Or it may not. One of the less-discussed aspects of scholarly studies of magic is the extent to which their readership extends beyond the world of professional scholarship. But communication between scholars is increasingly occurring in the less shielded forums of the electronic world. Certain irruptions from the nether realms were once limited to the form of admiring or carping letters from readers with no institutional affiliation who had nonetheless somehow learned of the existence of one’s papers, or some peculiar volume brandished by occasional undergraduates with more enthusiasm than prudence, or even an unannounced visit by an independent scholar clutching (like those folks known in some science departments as “citizen scientists”) several shopping bags full of proof of one thing or another. Electronic communications, with their lack of non-textual indicators (spell-ing may be haphazard, but none come written in crayon on brown paper bags), tend to have very similar levels of plausibility, differentiated largely by content alone.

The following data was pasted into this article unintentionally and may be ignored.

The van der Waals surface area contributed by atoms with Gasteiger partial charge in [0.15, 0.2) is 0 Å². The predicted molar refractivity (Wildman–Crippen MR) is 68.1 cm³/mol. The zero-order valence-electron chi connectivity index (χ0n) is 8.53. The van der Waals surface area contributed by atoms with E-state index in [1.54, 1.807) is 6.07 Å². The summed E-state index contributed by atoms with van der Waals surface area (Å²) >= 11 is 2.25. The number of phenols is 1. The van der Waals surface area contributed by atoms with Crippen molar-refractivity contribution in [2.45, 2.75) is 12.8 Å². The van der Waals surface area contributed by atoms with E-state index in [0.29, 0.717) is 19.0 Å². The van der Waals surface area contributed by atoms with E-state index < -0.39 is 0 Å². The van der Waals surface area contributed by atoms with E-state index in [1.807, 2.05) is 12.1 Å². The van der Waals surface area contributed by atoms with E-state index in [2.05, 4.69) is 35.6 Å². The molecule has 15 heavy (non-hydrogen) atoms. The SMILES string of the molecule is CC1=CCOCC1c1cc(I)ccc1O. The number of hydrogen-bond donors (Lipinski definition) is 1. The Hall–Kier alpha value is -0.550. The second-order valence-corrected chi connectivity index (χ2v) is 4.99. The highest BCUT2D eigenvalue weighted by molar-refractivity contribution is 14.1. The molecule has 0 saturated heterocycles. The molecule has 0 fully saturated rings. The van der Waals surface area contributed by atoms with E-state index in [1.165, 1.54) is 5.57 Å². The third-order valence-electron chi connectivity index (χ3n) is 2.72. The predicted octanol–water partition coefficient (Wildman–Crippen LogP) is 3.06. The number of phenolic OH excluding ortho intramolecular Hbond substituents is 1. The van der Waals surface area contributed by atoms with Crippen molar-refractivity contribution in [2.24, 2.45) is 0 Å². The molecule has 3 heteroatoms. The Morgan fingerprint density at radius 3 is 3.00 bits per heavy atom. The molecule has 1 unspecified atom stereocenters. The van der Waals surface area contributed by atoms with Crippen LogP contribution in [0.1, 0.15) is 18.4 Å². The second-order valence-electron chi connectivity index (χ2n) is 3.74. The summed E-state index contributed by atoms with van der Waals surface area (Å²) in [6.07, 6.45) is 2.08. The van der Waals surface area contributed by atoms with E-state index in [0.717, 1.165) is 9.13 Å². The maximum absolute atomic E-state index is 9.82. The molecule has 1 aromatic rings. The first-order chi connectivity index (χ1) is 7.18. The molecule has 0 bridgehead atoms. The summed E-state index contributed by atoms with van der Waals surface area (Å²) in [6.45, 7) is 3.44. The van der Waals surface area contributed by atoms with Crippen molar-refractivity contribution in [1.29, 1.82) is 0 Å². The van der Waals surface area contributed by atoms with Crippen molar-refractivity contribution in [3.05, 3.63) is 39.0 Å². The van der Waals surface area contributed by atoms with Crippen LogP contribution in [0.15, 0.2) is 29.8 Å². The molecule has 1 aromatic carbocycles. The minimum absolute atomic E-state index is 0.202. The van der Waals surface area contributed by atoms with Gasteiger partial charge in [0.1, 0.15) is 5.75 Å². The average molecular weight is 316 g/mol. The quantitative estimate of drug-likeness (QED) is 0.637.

It may well be that scholars of things magical will find it increasingly harder to ignore the persistent presence of magical practitioners whose activities include publishing learned if not scholarly works. This may lead to an explicit policy of refusing to pay attention to (or accept claims of publication priority for) works by people without “professional” credentials. It might lead, too, to a marked increase in the amount of energy invested in theoretical elaborations defending (by defining) the purity of the academic enterprise from the insinuations of what Lynn Thorndike called “works of perverse learning”. Or it might even lead to actual discussions between scholars interested in magic and magicians interested in scholarly study of their art.
Time, no doubt, will tell.